Heavy Metal Fan Letters

In 1989 Arena’s Heavy Metal explored what its millions of fans worldwide saw as the true incarnation of the eternal flame of rock ‘n’ roll. From Heavy Metal’s origins in the blues to the Black Country and beyond, Arena hosted a truly unbeatable line up including Jimmy Page, Ozzy Osbourne, Led Zepelin, Black Sabbath, Motorhead, Guns ‘N’ Roses, Iron Maiden, Deep Purple, Metallica, Megadeth, Slayer, Kiss, David Lee Roth and Napalm Death.

Dear Helen...

At the time of filming, Heavy Metal was much maligned and misunderstood by the public and critics alike. The year before saw over 100,000 fans make the pilgrimage to Donington Park for the East Midland’s annual Heavy Metal festival. The director, Helen Gallacher, turned to the small ads in the back pages of Kerrang, the Heavy Metal music magazine, to find out more about these pilgrims that were so dedicated to ‘HM’ music.

Excuse the informality - I can't be bothered
Buzz, Bradford

You can read here a selection of the letters Helen received from HM fans, in response to her contacting a variety of ‘for sale’, ‘wanted’ and ‘band members’ ads posted by fans in the back pages of Kerrang.

Mike ‘The Thrasher’ Sandell, who had advertised ‘HM’ tapes for sale, wrote that having goals in life such as ‘being a creative director of an advertising agency, having a wife and children (I hope it’s soon),’ meant that he ‘doesn’t sound like the typical ‘head-banger’.’ On hearing Metallica’s Kill ‘Em all in 1983, Mike ‘The Thrasher’ Sandell fell in love with Metal and began a Canadian university radio show playing the likes of Slayer, Destruction, Nuclear Assault and ‘basically anything that’s Heavy.’

Damian Hill wrote to the BBC arguing for more coverage of Heavy Metal, ‘coverage is unfairly confined to pop and classical. There are thousands, perhaps even millions of frustrated rock fans in this country.’ Damien too challenges the preconceptions of a ‘head-banger’, ‘There seems to be a general misconception about ‘HM’ fans: the stereotypical view is that they are moronic, dirty, long-haired, teenage yobs; I am 20 years old, I have short hair, I have 7 ‘O’ Levels, 3 ‘A’ Levels, I am at Oxford Polytechnic doing a degree and I most certainly am not a yob.’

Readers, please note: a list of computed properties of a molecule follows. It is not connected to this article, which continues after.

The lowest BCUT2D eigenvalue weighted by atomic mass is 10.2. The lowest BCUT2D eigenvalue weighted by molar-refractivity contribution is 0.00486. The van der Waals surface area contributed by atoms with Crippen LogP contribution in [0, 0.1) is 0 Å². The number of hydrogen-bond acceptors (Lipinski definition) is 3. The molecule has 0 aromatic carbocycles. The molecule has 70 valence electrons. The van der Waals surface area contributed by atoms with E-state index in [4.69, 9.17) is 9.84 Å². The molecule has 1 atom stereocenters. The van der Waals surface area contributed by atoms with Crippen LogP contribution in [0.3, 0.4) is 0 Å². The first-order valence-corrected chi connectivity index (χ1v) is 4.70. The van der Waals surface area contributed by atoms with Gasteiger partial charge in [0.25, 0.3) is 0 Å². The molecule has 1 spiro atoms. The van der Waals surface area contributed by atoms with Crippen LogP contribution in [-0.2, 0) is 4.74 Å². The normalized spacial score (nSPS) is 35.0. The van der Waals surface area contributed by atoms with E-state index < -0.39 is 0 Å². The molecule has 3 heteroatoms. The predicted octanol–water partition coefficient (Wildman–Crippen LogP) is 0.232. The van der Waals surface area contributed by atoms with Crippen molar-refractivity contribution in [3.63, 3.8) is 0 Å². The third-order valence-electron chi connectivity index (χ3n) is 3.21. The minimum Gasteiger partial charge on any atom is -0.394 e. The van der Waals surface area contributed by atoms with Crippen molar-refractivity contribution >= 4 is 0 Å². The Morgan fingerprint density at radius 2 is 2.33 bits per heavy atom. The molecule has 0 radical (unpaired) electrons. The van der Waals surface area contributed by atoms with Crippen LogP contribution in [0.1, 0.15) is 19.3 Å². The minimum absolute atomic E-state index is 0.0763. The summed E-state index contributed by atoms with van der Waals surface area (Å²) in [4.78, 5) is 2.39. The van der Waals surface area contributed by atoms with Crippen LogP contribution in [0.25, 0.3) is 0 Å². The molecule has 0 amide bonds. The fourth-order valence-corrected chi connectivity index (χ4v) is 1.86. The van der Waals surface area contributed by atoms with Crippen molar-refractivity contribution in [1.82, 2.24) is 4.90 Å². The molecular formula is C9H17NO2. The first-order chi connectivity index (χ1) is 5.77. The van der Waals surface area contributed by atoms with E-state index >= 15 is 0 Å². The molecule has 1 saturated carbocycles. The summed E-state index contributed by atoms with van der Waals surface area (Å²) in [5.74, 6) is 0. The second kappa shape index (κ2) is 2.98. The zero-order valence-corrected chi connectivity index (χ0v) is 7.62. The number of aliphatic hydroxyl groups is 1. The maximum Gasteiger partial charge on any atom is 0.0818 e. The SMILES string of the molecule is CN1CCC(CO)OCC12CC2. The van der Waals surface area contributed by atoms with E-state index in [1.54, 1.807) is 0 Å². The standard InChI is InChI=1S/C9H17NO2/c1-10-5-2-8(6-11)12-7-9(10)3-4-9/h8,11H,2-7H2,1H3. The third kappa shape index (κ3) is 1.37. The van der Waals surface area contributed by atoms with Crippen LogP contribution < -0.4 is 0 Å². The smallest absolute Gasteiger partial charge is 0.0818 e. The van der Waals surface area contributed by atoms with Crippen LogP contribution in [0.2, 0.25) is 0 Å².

Eve, then a 17 year old schoolgirl from Budapest, posted an advert in Kerrang offering her talents as a singer for a metal band. Eva writes that ‘foreign metal-mags (especially from the west) aren’t available (in Budapest).’ Having received 93 letters in response to her advert, Eve was somewhat despondent that having been mistaken for being a boy, she was generally asked if she either owned a motor bike or how long her hair was.

Joseph Geesin who, aptly, was studying Metallurgy and Materials at Birmingham University, offered Helen access to his extensive ‘HM’ record and tape collection. He also casually mentions that his father, Ron Geesin (an experimental composer and performer) collaborated with Pink Floyd on Atom Heart Mother.

And finally, ‘Buzz’ from West Yorkshire, who writes to Helen without any formality because, ‘I can’t be bothered.’ Buzz had posted a small ad requesting tape recordings of metal bands, in particular hardcore and thrash. He argues, ‘The reasons I don’t like ‘straight HM’ a la Iron Maiden et al are simple. Firstly, the music holds no energy or excitement for me. Secondly and most importantly, the sexism brandished by these bands is abhorrent to my values of anti sexism/anti-racism etc. At 15 Buzz was already involved in promoting UK bands (‘as his priority’) but was needing to get his hair cut before starting back at grammar school.

Read all the letters by following the link to the gallery below.

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